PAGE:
A journalistic investigation revealed the possibility that the Swiss bank Credit Suisse has become the vault of choice for criminals and corrupt individuals around the world, with deposited funds of around $100 billion.
The report, carried out by 50 media outlets together with the non-profit organization Organized Crime and Corruption Reporting Project, states that the bank received deposits linked to dictators, human rights violators, drug traffickers and businessmen under international sanctions.
Among the most relevant findings, it is pointed out how a group of Venezuelan executives, accused of looting the Venezuelan state-owned oil company PDVSA and sanctioned by countries such as the United States, deposited large sums of money in Credit Suisse accounts.
Different accounts were also found with the names of a human trafficker from the Philippines, a Hong Kong stock exchange chief jailed for bribery, a billionaire who ordered the murder of his girlfriend, a Lebanese pop star, and numerous politicians accused of corruption in several countries, from Egypt to Ukraine.
The financial data that came to light relates to accounts held at the bank between the 1940s and 2010.
The European People’s Party (EPP), the group with the largest number of seats in the European Parliament, called on February 21 for a review of Swiss banking practices and the possible inclusion of the country on the European Union’s red list for money laundering.
Meanwhile, Credit Suisse reacted to the leak by saying that it “strongly” rejects the accusations and assured that the information disclosed was taken out of context and corresponds to past events.
The reports are based on “partial, inaccurate or selective information taken out of context,” insisted the bank, which pointed out that the disclosed accounts are already “closed or in the process of being closed.”
Credit Suisse: The Venezuelan money laundering vault
It was in 2017 when Credit Suisse announced that it would not provide services to people related to the Nicolás Maduro dictatorship, and assured that it would not buy bonds in order not to finance Venezuela’s authoritarian regime; however, through the years the financial entity safeguarded billions of dollars that corrupt officials stole from the South American country.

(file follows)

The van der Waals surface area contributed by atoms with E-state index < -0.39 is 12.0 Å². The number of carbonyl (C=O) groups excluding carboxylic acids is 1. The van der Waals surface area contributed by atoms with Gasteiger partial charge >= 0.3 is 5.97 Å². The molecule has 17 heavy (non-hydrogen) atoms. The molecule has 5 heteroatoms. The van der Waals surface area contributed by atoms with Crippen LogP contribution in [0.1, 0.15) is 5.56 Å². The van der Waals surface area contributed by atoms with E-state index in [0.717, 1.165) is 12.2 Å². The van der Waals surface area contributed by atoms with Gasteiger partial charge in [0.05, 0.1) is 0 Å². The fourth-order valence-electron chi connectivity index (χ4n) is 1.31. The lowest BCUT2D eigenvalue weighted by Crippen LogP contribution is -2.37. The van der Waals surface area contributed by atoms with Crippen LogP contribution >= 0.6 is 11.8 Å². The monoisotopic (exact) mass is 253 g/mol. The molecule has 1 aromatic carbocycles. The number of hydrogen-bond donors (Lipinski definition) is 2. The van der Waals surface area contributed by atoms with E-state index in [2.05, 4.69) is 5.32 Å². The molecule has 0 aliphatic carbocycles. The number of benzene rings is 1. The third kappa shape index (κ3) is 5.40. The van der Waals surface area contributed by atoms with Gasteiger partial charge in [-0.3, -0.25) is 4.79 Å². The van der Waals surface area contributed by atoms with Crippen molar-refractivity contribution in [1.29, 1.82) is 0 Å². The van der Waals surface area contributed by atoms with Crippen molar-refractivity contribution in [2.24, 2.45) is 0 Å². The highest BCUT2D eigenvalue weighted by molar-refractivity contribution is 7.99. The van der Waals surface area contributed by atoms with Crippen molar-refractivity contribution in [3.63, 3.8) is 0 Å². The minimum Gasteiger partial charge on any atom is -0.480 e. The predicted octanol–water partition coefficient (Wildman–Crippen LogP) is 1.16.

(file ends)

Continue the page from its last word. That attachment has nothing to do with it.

According to the journalistic investigation, the bank allegedly disregarded alerts from its own employees about “suspicious activities” in the finances of its clients, including those accused of corruption surrounding Venezuela’s state-owned oil company PDVSA.
More than 20 Venezuelan nationals linked to that company, including Nervis Villalobos, former Vice Minister of Energy under the government of the late Hugo Chávez, had accounts in the Swiss bank for at least $273 million.
The leak indicated that Villalobos opened an account in September 2011 and in less than two years he had accumulated assets worth $10.3 million dollars. The former minister is under investigation in Spain for alleged money laundering from the looting of the state oil company.
Villalobos is currently under arrest in Spain awaiting extradition to the United States, where he faces several corruption charges.
Another name that came to light in the leak was that of Luis Carlos de León, former finance director of Electricidad de Caracas. De León admitted in 2018 before an American court that he had been part of a corruption scheme within PDVSA and that the money would have ended up in a Swiss bank account in which he managed to consign assets close to $20 million
Former Spanish ambassador also kept Venezuelan money at Credit Suisse
In 2020, it became known that the former Spanish ambassador to Venezuela, Raúl Morodo, who is involved in a corruption scheme after laundering money through the state-owned oil company PDVSA, also opened millionaire bank accounts in Switzerland, especially in Credit Suisse.
The authorities of the Swiss country confirmed to the National Court of Spain that the family of the former ambassador has had active accounts for years and with millionaire amounts in that bank. In fact, the former ambassador’s son, Alejo Morodo, received notifications from the bank after closing his account in 2016 because the million-dollar sums that were coming in were commissions from the state oil company PDVSA, which the US Justice Department has linked to the laundering of money from drug trafficking.
Other significant cases
According to The New York Times, the king and queen of Jordan had secret bank accounts worth hundreds of millions of dollars at Credit Suisse. So did the children of Hosni Mubarak, Egypt’s ousted president, and the business tycoons who prospered during his 30-year rule.
Also, in the same bank other accounts were linked to spying chiefs from Egypt, Jordan and Yemen who cooperated with the United States and have been accused of human rights abuses.
There is also the case of the Swedish citizen Stefan Sederholm, a programmer who opened a bank account in 2008 and was implicated in a serious case of human trafficking and sexual exploitation in the Philippines.
Sederholm is serving a sentence in the Asian country and despite his conviction, his account remained open even two years after he was convicted.
Another case is that of Hisham Talaat Moustafa, an Egyptian businessman who in 2009 was found guilty of the murder of Lebanese singer Suzanne Tamim. Although Moustafa was found guilty of the crime, it took five years before his Credit Suisse account was closed.